Currently viewing the category: "Soldier Flies"

Subject:  Small black wasp?
Geographic location of the bug:  Charlottesville, VA
Date: 07/23/2021
Time: 12:02 PM EDT
Your letter to the bugman:  Hi,
I’ve been finding lots of these insects in our basement — often dead. I’m not sure where they came from or how to keep them outside, but I figure a good first step will be identifying them! Thanks in advance for your help.
How you want your letter signed:  Kyle

Black Soldier Fly

Dear Kyle,
Though it resembles a Wasp, this is actually a harmless (doesn’t sting nor bite) Black Soldier Fly,
Hermetia illucens, also called a Window Fly because of the transparent features of its abdomen clearly visible in your image.  Have you a compost pile in or near your basement?  Black Soldier Fly larvae are frequently found in compost piles where they are considered beneficial.

Hi Daniel,
Thank you so much! As it happens, we have a compost pile right outside, so that’s definitely where they come from. Hopefully most end up staying outside.
Seriously, thank you so much for the quick reply. I know how many of these you get, and appreciate you taking the time.
Kyle

Subject:  long-bodied yellow-orange fly
Geographic location of the bug:  Buffalo NY, USA
Date: 06/27/2021
Time: 04:34 PM EDT
Your letter to the bugman:  Hi. I’ve never seen anything like these before. Dozens of them hovering over a patch of leaf litter with white fungus in a heavily shaded corner of our yard. They move around constantly and were not seen to land. Body length about 2.5cm.
How you want your letter signed:  JR

Yellow Soldier Fly

Dear JR,
These yellow flies reminded Daniel of some flies he saw in Ohio several times in June that he believed were Soldier Flies in the family Stratiomyidae, and a web search led to Red Worm Composting and an article entitled Yellow Soldier Flies Revisited where it states:  “As if this wasn’t cool enough, today when I walked by a bag of (compostable) used cat litter material – waiting to get added to my new litter vermicomposting system – I noticed a bunch of these large, yellow flies hovering around the bag.”  Eventually Dr. Stephen Marshal, at the University of Guelph identified them as probably
Ptecticus trivittatus.  We located a matching image on BugGuide.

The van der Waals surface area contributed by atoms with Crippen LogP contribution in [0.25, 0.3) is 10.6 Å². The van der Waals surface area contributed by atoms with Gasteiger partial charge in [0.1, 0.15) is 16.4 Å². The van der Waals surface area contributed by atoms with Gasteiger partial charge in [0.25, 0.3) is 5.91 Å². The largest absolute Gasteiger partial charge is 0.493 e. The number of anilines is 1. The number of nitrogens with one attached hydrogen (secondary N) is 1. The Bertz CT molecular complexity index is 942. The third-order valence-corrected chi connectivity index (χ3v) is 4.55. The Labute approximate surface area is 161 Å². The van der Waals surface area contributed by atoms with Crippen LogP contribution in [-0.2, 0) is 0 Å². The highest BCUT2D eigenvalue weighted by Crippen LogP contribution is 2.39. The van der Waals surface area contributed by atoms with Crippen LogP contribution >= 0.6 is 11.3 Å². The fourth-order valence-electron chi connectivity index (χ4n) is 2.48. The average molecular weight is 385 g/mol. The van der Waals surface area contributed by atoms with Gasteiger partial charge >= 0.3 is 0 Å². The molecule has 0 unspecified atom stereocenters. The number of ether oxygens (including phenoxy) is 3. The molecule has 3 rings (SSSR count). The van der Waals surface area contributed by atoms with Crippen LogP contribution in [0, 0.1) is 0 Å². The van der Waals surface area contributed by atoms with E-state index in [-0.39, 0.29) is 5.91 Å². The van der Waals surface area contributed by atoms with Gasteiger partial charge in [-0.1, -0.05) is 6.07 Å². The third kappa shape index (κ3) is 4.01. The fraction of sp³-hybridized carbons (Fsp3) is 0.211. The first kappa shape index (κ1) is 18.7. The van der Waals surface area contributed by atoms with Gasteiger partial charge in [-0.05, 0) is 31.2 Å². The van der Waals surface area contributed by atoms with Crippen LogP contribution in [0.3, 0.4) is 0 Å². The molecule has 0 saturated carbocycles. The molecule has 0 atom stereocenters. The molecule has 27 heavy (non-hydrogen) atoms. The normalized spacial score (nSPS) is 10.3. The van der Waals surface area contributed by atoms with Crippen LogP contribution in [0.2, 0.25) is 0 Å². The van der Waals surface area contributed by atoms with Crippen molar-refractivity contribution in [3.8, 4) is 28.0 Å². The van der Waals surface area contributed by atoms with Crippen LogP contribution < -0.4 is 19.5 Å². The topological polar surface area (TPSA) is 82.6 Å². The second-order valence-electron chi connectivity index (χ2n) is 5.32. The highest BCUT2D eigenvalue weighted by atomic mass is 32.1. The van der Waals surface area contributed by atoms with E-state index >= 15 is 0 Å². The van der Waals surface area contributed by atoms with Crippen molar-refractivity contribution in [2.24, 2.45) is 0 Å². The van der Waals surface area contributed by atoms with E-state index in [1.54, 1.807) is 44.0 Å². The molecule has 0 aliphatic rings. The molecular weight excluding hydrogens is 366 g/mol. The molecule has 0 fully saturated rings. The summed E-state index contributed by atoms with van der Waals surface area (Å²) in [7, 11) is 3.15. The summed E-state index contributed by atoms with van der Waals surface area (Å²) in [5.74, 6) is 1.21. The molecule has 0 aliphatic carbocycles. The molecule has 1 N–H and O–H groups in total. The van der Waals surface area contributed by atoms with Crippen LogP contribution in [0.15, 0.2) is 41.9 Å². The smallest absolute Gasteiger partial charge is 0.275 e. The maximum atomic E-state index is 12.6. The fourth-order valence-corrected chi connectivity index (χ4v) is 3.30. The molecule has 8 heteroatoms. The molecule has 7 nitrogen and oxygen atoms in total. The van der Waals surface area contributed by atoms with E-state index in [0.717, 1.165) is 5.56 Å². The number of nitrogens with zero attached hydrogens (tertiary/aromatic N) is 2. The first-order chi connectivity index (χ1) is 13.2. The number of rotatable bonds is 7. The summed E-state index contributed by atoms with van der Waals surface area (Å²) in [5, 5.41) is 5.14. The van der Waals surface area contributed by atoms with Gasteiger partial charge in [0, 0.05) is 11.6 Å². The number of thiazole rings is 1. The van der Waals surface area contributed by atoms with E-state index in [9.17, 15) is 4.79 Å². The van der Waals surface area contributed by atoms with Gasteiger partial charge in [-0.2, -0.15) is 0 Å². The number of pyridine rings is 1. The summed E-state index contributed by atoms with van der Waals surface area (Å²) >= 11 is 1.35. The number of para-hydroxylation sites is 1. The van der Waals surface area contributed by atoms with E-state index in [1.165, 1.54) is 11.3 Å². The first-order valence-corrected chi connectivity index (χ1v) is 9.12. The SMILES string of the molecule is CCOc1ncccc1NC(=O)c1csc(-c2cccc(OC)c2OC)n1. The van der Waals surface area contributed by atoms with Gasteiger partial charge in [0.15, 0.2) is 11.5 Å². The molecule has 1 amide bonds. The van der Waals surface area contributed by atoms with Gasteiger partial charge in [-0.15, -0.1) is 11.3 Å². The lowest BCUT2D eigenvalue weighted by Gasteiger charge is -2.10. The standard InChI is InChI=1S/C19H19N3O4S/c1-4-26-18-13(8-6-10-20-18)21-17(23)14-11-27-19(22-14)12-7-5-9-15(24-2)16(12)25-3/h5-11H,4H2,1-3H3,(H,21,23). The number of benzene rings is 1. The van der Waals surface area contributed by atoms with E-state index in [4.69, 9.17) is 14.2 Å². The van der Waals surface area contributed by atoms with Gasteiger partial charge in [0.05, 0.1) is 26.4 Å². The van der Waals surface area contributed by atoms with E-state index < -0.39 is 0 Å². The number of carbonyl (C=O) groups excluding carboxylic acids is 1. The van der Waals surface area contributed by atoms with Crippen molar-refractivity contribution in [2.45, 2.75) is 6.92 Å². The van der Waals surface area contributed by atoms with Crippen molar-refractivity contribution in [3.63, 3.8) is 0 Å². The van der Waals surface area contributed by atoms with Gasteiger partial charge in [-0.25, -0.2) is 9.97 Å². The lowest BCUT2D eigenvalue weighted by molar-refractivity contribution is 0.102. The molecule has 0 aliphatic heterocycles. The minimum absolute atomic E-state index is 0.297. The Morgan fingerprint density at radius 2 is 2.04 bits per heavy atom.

Yellow Soldier Fly

Dear Daniel,
Thanks very much for the prompt response. Yes, that’s a match!
Much appreciated. Best wishes,
John Ringland

Subject:  What’s this bug?
Geographic location of the bug:  Australia, Victoria, Dandenong
Date: 04/12/2021
Time: 05:02 AM EDT
Your letter to the bugman:  Hello bugman,
I’m curious about what this bug is. I have found a few in my shed. Any help will be greatly appreciated. A small donation haha.
Cheers
How you want your letter signed:  Nathan

Wingless Female Soldier Fly

Dear Nathan,
This is a wingless female Soldier Fly in the subfamily Chiromyzinae, and the first time we ever saw one of these, it had us puzzled for quite some time.  There are numerous images posted to iNaturalist.

Wingless Female Soldier Fly

Subject:  What can be this “larva”?
Geographic location of the bug:  Madrid city, NE
Date: 03/28/2021
Time: 01:59 PM EDT
Your letter to the bugman:  There are lots of this larva (I think that it is a larva, but not sure, perhaps a chrysalis) at my parents flat roof. Many of them near to an open box with compost. Some of them looks alive, some of them are “emtpy”. It is the first time that something like that appears there.
Thank you.
How you want your letter signed:  Chris

Black Soldier Fly Larvae

Dear Chris,
These are Black Soldier Fly larvae and they are often found in compost piles.  They are harmless and are actually considered beneficial as they help to break down the organic materials in the compost pile.

Subject:  Bee?
Geographic location of the bug:  Northeast NE.
Date: 07/25/2019
Time: 05:58 PM EDT
Your letter to the bugman:  Hi, I found this “bee” on the leaves of my rose bush while trying to figure out what’s been munching leaves. It’s bright lime green just like the photo, almost half an inch long and has a rather flat shaped abdomen with cool black designs. Not metallic like a sweat bee, if it is indeed a bee, but can’t find any info or pix that match.
Thank you,
Lois
How you want your letter signed:  Lois Colvin

Soldier Fly

Dear Lois,
This is not a Bee.  It is a Soldier Fly and we have identified it as
Hedriodiscus binotatus thanks to images posted on BugGuide.

Thank you! First time I’ve seen one in the 17 yrs since moving to NE.

Subject:  Flourescent Green Bee Fly?
Geographic location of the bug:  Kansas
Date: 07/18/2019
Time: 03:40 PM EDT
Your letter to the bugman:  Hi!  This bug is truly flourescent green.  The head appeared to be orangish in color and does not match with any of the images I’ve found online as it is opposite the coloring of sweat bees, and doesn’t match the orchid bees.
How you want your letter signed:  Flourescent Green Bee Fly Finder

Green Soldier Fly

Dear Flourescent Green Bee Fly Finder,
This fluorescent green fly is actually a Soldier Fly.  There are several green genera with numerous similar looking species.  We believe your Soldier Fly might be a male
Hedriodiscus binotatus based on this BugGuide image.  Males have larger eyes with no space between them.  We would not discount that it might be a male Odontomyia cincta based on this BugGuide image.